In the future, kitchen appliances will talk to you. The refrigerator will let you know when you’re low on milk and whether you have all the ingredients for dinner. The cooktop will display a recipe from the Internet and text you when your pasta water has reached the boiling point. Even better, your appliances will talk to each other—and they won’t burn the toast. When the toast is just about finished, the eggs will start to fry. Such is the vision of what’s possible with the Internet of Things (IoT).
Smart kitchens, smart everything
Smart kitchens, and all objects that are connected by the IoT, work similarly. The object—a loaf of bread, a head of lettuce, or a bottle of ketchup—will be labeled with an RFID tag and read with an RFID reader, and the information transmitted to a computer. Or a connected device with a built-in sensor will transmit information via the Internet to a computer. Either way, all of the information sent by readers and sensors is collected, and some of it is processed by data centers and in the cloud.
For the IoT to reach its full potential, innovation must continue its forward momentum at the device level, the data center level, and the network level. As it does, there will undoubtedly be challenges for the companies developing the technologies around the IoT. In fact, Gartner has identified a number of issues that will have to be addressed as the technology and services around smart homes and other connected systems mature.
Pressures on the data center
The volume of data generated by mobile devices and the IoT will place heavy demands on data centers. Servers will be pushed to the limit, and network bandwidth will have to be scaled. Gartner says that by 2020, there could be 26 billion units (smart-sensor devices) worth potentially $300 billion in new incremental revenue. Much of the machine-to-machine data will be processed locally at the edge of the network, but some of that will be sent to the data center for aggregation and further analysis.
The IoT will also interact with humans on their mobile devices. By the end of 2014, the number of mobile-connected devices will exceed the number of people on Earth, according to the forecast for mobile data traffic found in the Cisco Visual Networking Index. That same report predicts that while mobile data traffic reached a volume of 1.5 exabytes per month in 2013, by 2018 that amount will grow tenfold to surpass 15 exabytes per month. And some 96 percent of that data will be accounted for by smart devices by 2018. Both networks and storage are among IT’s biggest challenges now, and it’s not going to get any easier.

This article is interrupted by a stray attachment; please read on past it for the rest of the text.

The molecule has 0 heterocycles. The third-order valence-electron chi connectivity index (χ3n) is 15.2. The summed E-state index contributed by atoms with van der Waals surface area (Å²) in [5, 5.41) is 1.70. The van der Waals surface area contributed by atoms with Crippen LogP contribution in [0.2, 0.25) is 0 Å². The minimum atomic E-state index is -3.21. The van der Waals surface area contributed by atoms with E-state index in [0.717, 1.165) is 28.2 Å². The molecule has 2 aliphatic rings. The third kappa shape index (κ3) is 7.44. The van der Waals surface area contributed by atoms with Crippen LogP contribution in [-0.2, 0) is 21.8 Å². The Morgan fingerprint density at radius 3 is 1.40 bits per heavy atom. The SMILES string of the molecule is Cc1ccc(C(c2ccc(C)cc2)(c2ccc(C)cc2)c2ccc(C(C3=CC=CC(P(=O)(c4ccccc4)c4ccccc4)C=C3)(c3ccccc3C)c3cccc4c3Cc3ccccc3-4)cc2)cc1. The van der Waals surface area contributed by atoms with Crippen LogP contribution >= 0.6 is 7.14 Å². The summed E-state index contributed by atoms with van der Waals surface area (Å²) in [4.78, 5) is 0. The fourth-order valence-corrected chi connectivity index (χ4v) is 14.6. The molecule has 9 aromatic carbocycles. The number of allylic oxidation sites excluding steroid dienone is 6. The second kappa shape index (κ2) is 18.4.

Intel addresses the opportunities and challenges of the IoT
For Intel, this is a chance to move innovation forward. For example:
- Intel produces scalable microprocessors, such as the single-core, single-threaded Intel® Quark™ SoC X1000 for small-form-factor designs; the Intel Atom™ processor E3800 product family for low power and thermal efficiency; and the recently announced Intel Edison processor, designed specifically to enable the IoT. The processor boasts wireless capabilities and is the size of a postage stamp.
- As bandwidth requirements increase, Intel continues to deliver network connectivity for the IoT with low-power, small-footprint cellular controllers and platforms that support a wide range of I/O interfaces that can connect to modules supporting cellular, Bluetooth*, ZigBee*, Wi-Fi, and other wireless technologies.
- Together Intel and McAfee are helping to mitigate the security risks of IoT connectivity.
- Cloud computing and big data analytics will be foundational technologies helping businesses connect to devices and sensors, process data, and then analyze it for insight. Intel infrastructure technology, such as Intel Xeon processors, Intel Ethernet solutions, and Intel Solid-State Drives, can provide the underpinnings for your next-generation data center.
Clearly, smart kitchens are only the tip of the iceberg. Intelligent refrigerators can make an impact on families, but smart homes, businesses, schools, public utilities, government buildings, and installations of all kinds—connected by the Internet of Things and facilitated by cloud computing—can literally change the world.
Is your organization ready? Join the #IoT conversation in the comments below. Be sure to check out Intel’s vision for data center architecture of the future from Intel futurist Steve Brown. And read the Intel IT Center planning guide to find out how to optimize your data center so you can deliver greater innovation and embrace the new opportunities that the IoT can bring to your business.
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